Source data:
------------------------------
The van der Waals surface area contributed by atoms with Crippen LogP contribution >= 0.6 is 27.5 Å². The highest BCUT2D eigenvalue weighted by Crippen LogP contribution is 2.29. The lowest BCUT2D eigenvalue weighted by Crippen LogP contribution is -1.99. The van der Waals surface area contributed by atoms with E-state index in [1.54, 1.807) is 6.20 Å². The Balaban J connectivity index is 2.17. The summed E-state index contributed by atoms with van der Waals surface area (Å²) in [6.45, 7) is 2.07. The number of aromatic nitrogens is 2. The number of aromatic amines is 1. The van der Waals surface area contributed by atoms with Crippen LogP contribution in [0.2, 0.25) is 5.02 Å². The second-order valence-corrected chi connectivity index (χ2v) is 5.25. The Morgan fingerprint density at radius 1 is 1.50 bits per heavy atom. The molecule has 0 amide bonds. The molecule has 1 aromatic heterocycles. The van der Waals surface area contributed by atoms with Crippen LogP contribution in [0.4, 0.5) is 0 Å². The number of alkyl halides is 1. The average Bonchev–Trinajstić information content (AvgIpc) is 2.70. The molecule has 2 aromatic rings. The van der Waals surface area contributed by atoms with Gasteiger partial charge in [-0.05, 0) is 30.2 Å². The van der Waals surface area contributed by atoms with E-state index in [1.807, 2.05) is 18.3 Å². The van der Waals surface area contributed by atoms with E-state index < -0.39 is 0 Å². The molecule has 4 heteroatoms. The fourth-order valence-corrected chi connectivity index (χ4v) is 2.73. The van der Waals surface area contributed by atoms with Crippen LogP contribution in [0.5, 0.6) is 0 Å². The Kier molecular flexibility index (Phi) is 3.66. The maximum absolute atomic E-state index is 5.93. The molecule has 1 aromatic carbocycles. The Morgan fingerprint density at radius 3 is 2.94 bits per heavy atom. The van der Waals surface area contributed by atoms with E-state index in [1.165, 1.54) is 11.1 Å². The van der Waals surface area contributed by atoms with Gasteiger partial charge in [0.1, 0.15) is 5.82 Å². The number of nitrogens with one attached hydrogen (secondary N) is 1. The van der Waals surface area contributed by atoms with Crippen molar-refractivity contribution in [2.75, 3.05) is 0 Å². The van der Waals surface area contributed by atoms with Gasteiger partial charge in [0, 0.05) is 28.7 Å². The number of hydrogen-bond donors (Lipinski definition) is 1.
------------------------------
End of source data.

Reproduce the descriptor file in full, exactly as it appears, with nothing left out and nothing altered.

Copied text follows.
The van der Waals surface area contributed by atoms with Crippen LogP contribution >= 0.6 is 27.5 Å². The highest BCUT2D eigenvalue weighted by Crippen LogP contribution is 2.29. The lowest BCUT2D eigenvalue weighted by Crippen LogP contribution is -1.99. The van der Waals surface area contributed by atoms with E-state index in [1.54, 1.807) is 6.20 Å². The Balaban J connectivity index is 2.17. The summed E-state index contributed by atoms with van der Waals surface area (Å²) in [6.45, 7) is 2.07. The number of aromatic nitrogens is 2. The number of aromatic amines is 1. The van der Waals surface area contributed by atoms with Crippen LogP contribution in [0.2, 0.25) is 5.02 Å². The second-order valence-corrected chi connectivity index (χ2v) is 5.25. The Morgan fingerprint density at radius 1 is 1.50 bits per heavy atom. The molecule has 0 amide bonds. The molecule has 1 aromatic heterocycles. The van der Waals surface area contributed by atoms with Crippen LogP contribution in [0.4, 0.5) is 0 Å². The number of alkyl halides is 1. The average Bonchev–Trinajstić information content (AvgIpc) is 2.70. The molecule has 2 aromatic rings. The van der Waals surface area contributed by atoms with Gasteiger partial charge in [-0.05, 0) is 30.2 Å². The van der Waals surface area contributed by atoms with E-state index in [1.807, 2.05) is 18.3 Å². The van der Waals surface area contributed by atoms with E-state index < -0.39 is 0 Å². The molecule has 4 heteroatoms. The fourth-order valence-corrected chi connectivity index (χ4v) is 2.73. The van der Waals surface area contributed by atoms with Crippen LogP contribution in [0.5, 0.6) is 0 Å². The Kier molecular flexibility index (Phi) is 3.66. The maximum absolute atomic E-state index is 5.93. The molecule has 1 aromatic carbocycles. The Morgan fingerprint density at radius 3 is 2.94 bits per heavy atom. The van der Waals surface area contributed by atoms with E-state index in [1.165, 1.54) is 11.1 Å². The van der Waals surface area contributed by atoms with Gasteiger partial charge in [0.1, 0.15) is 5.82 Å². The number of nitrogens with one attached hydrogen (secondary N) is 1. The van der Waals surface area contributed by atoms with Crippen molar-refractivity contribution in [2.75, 3.05) is 0 Å². The van der Waals surface area contributed by atoms with Gasteiger partial charge in [0, 0.05) is 28.7 Å². The number of hydrogen-bond donors (Lipinski definition) is 1.